Being able to layer the performance with great depth is not the same as being able to create what I refer to as a ‘huge soundstage’ being able to have a wide and open soundstage is not like having a ‘huge soundstage’.

The Atratus III gave an open soundstage yes, but after further listening a strong element of the phrase ‘huge soundstage’ was very apparent. Comparing to some of the more exotic and expensive Interconnects which I have had here lately the Epiphany falls a little short but it’s ability to convey 90% of what I’ve heard achieved by some of the very best cables for 5-10% of the costs is simply staggering, giving depth, height, width and three dimensionality that simply belies its price.

As Dom says – the phrase ‘giant killer’ is thrown about too often and there are many fads with cables that soon run their course but the Atratus III has a definite sustainable palpability and presence which I consider to be very grown up articulate, embracing and highly musical.

My own experience with the cable showed the sound to have many qualities and only one real criticism. Assessing the performance of a cable can be somewhat user or system specific and it’s only when comparing notes with other users that a more generalised opinion can really be offered as to the specifics of its sonic signature, anything else is simply how the cable has performed in my system, so having other components and or other systems to use a cable in will reinforce these opinions. So I tried it on three different amps as well as hearing the cable with Dom one afternoon.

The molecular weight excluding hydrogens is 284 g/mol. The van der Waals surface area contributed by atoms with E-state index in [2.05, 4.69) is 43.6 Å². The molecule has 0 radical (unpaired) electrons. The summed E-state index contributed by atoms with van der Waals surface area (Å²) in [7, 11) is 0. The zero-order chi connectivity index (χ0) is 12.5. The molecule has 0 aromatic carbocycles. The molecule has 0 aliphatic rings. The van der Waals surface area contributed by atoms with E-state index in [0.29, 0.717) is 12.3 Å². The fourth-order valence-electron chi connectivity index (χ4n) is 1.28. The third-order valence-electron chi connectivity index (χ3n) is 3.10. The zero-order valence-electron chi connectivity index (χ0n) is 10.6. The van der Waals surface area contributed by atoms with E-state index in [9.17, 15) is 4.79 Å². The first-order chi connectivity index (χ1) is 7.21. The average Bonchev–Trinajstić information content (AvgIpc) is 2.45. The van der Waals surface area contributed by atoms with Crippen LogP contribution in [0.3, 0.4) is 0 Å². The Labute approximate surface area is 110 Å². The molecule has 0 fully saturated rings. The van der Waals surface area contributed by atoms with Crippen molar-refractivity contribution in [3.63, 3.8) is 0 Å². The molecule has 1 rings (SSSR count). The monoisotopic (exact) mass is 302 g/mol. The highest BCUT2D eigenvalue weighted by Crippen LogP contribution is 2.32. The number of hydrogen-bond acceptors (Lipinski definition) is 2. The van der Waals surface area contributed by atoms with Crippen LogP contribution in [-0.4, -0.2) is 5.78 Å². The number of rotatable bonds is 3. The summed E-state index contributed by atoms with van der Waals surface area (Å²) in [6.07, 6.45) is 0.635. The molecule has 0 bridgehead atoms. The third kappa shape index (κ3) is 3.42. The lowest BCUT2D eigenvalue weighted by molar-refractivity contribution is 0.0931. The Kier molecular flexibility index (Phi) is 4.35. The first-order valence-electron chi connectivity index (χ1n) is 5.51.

Midrange quality is great, clear concise, articulate and layered, the one area where I could grumble is the lower midrange. There is a cleaner, thinner presentation here leading into the upper bass, extrapolating detail but at the expense of some body.mtge undertones of the vocal especially male vocals can be a little leaner with the up the line effect of its also leaner bass line.

Bass is a little dry due to this but I am being picky here. Bass is as a whole, very informative, extended and quick. Treble too has a strong linear extended bandwidth. It remains airy musical and true conveying cymbol work with great texture and appeal.

The amount of detail the Atratus III can muster up is really quite remarkable, I never once even considered the fact that I was missing information in any performance although the lower end conveyed it in a slightly less cohesive way for me and a point which could have been easily missed as it never came to mind whilst listening, never drawing myself to a lack of resolution, dynamics or intrigue into the musical palette.

All in all I think Dom really summed this cable up very well and although I could have simply wrote ‘I agree’ I was enthusiastic to convey a little of what really made this cable for me a fantastic piece of wire and a stellar buy.


Build Quality – 8.2

Sound Quality – 8.6

Value For Money – 9.3

Overall – 8.7

Recommended for its performance to price ratio.